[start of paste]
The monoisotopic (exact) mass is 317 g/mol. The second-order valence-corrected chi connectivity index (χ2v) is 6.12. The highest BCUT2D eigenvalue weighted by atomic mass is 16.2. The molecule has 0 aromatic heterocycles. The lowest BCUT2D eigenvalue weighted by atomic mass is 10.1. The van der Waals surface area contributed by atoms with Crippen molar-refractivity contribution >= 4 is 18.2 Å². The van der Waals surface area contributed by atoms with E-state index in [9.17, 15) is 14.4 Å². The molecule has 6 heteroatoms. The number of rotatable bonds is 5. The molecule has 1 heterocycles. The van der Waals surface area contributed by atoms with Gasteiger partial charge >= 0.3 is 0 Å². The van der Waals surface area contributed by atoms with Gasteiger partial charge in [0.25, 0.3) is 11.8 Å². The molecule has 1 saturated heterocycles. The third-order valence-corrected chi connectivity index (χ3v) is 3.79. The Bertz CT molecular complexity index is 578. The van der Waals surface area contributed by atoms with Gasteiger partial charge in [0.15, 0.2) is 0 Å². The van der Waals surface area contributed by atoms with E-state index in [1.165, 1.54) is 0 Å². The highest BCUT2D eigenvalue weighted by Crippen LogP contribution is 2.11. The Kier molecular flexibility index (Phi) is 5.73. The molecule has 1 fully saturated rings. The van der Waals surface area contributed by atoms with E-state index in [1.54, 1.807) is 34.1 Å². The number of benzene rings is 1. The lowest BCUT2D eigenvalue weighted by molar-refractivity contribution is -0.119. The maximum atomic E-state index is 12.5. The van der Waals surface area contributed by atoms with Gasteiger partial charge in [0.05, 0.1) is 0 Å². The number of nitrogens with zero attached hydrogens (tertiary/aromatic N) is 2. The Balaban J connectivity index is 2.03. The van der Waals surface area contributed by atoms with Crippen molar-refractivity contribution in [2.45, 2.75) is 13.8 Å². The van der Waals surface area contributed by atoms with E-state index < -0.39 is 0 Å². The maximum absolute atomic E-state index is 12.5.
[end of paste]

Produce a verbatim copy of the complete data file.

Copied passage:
The monoisotopic (exact) mass is 317 g/mol. The second-order valence-corrected chi connectivity index (χ2v) is 6.12. The highest BCUT2D eigenvalue weighted by atomic mass is 16.2. The molecule has 0 aromatic heterocycles. The lowest BCUT2D eigenvalue weighted by atomic mass is 10.1. The van der Waals surface area contributed by atoms with Crippen molar-refractivity contribution >= 4 is 18.2 Å². The van der Waals surface area contributed by atoms with E-state index in [9.17, 15) is 14.4 Å². The molecule has 6 heteroatoms. The number of rotatable bonds is 5. The molecule has 1 heterocycles. The van der Waals surface area contributed by atoms with Gasteiger partial charge >= 0.3 is 0 Å². The van der Waals surface area contributed by atoms with Gasteiger partial charge in [0.25, 0.3) is 11.8 Å². The molecule has 1 saturated heterocycles. The third-order valence-corrected chi connectivity index (χ3v) is 3.79. The Bertz CT molecular complexity index is 578. The van der Waals surface area contributed by atoms with Gasteiger partial charge in [0.15, 0.2) is 0 Å². The van der Waals surface area contributed by atoms with E-state index in [1.165, 1.54) is 0 Å². The highest BCUT2D eigenvalue weighted by Crippen LogP contribution is 2.11. The Kier molecular flexibility index (Phi) is 5.73. The molecule has 1 fully saturated rings. The van der Waals surface area contributed by atoms with E-state index in [1.54, 1.807) is 34.1 Å². The number of benzene rings is 1. The lowest BCUT2D eigenvalue weighted by molar-refractivity contribution is -0.119. The maximum atomic E-state index is 12.5. The van der Waals surface area contributed by atoms with Gasteiger partial charge in [0.05, 0.1) is 0 Å². The number of nitrogens with zero attached hydrogens (tertiary/aromatic N) is 2. The Balaban J connectivity index is 2.03. The van der Waals surface area contributed by atoms with Crippen molar-refractivity contribution in [2.45, 2.75) is 13.8 Å². The van der Waals surface area contributed by atoms with E-state index < -0.39 is 0 Å². The maximum absolute atomic E-state index is 12.5.